and is tucked into tho small Psyche
knot that stauds straight out from the
Every one thought this parted pom
padour would be unbecoming. On the
contrary, it is quite attractive and a
charming relief from the mass of ruff
ed and ratted hair that wo have been
wealing over the brow for years.
Whatever rats or crapes are put Into
the hair to keep It out now are used
at the sides. They must not go across
the back except under the Psycho
The correct coiffure adopted by the
majority has tho hair brushed up
smoothly from the nape of tho neck to
the knot itself. There is no bulging
out or sagging down. It is a clean
Grecian sweep, usually held In place
by a wide barrettc.
Pretty shades for the center table
lamps may be made easily nt home.
Take the wire frames and cover them
with shlmmery silk or tissue paper. If
the paper Is used make cords of the
same. Insets of filet net In the silk
shades aro specially effective and not
difficult to place.
An embroiderer gives this rule for
working initials on lingerie: Never use
anything on cotton for embroidery but
cotton. If the material Is linen take
care to use linen thread. Best results
are obtained if when padding Is neces
sary the same thread is used for this
part of the work as for the embroidery
For a coat hanger get three heavy
wires about twenty-six Inches long and
cover them with ribbon casings, using
black, yellow and red for the different
cases. Fasten the three wires together,
braid them and finish each end with
ribbon bows. Cover a wire for the
hanger. These can be made of any
To correctly find one's waist measuro
so as to be able to put belt or girdle
on shirt waist cut shirt waist some
what shorter than full length pattern;
make waist and then try on; tie a tape
around waist, placing fullness in back,
front and sides just as desired. Then
tnke a lead pencil, mark tho waist all
around Just below tape. Cut oft even
with marked line after taking off
waist. Put on belt, remembering to
have measured distance from middle
of back to underarm seam so as to
know exactly where to let fullness be.
This is an excellent Idea and will be of
rreat benefit to home dressmakers.
Clean With Vinegar.
If your cooking utensils have a habit
it burning or the victuals stick easily,
try boiling a little vinegar In same.
It nets like magic, especially with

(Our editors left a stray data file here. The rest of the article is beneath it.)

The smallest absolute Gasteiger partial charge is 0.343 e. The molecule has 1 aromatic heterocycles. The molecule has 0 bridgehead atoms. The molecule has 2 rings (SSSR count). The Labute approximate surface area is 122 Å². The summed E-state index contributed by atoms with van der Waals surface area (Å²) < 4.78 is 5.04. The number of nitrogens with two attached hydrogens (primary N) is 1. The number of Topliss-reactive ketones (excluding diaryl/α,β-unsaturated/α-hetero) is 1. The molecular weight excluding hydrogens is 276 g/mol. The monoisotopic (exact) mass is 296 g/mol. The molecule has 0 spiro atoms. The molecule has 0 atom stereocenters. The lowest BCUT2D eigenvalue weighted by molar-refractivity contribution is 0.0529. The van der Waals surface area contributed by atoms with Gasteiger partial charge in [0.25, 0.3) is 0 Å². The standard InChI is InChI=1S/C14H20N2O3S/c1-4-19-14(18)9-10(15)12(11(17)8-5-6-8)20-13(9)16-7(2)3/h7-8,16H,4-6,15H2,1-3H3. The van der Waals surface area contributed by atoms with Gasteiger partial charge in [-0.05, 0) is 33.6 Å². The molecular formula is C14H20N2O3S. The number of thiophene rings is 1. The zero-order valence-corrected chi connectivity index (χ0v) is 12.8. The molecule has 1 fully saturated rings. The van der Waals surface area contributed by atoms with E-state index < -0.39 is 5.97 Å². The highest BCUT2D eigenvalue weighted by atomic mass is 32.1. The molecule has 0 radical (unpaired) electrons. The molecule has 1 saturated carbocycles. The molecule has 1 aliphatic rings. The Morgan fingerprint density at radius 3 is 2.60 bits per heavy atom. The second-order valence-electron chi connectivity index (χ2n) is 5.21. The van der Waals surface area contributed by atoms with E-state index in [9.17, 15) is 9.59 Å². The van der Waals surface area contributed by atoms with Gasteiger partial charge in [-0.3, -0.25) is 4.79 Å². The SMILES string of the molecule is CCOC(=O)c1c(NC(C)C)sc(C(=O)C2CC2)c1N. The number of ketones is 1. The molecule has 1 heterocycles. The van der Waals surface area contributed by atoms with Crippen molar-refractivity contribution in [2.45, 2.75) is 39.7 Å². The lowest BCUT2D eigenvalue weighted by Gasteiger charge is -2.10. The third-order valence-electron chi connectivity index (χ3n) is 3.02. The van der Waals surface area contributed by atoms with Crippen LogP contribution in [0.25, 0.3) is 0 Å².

Prinking the Health
F Colonel Theodore Roosevelt does
not bag plenty of big game while
In Africa it will not be because
he has not bad a proper sendoff
before striking Into the jungle. Not to
mention tho enthusiastic demonstra
tion that, In spite of his desire for a
quiet exit, attended his departure from
New York, the functions since that
time in honor of the hunt must have
made the ex-presldent feel that his
journey jungleward was ludeed quite
an international affair. The most orig
inal and altogether out of the ordinary
of the events signalizing the start for
the dark continent wns tho "captain's
imOM THE MENU OF
dinner" given on the Hamburg just bo-fore-
the steamship, with the ex-prest-dent
nnd his son Kermlt on board,
reached Naples. A captain's dinner Is
n feature of every ocean voyage on the
Hamburg-American steamship lines,
but in this case the function was elab
orated Into an affair which was about
us unique and Rooseveltlan as the offi
cers" of the steamship company, backed
by tho cleverness and skill of stew
ards, chefs and cooks, could make It.
The function In this way became a
farewell reception to Mr. Rosevelt of
tho kind which the ex-presldent Is
"dee-lighted" to have.
Never before did prince or potentate
or humble private citizen start out
after animals with all the world so
much interested in the sport and hav
ing so much fun In connection with
the enterprise. As Mr. Roosevelt can
take a joke on himself pretty well he
aid not mind some of the sportiveness
of the dinner nnd its program. Open-
ng bis edition de luxe copy of the
latter, he found on almost the first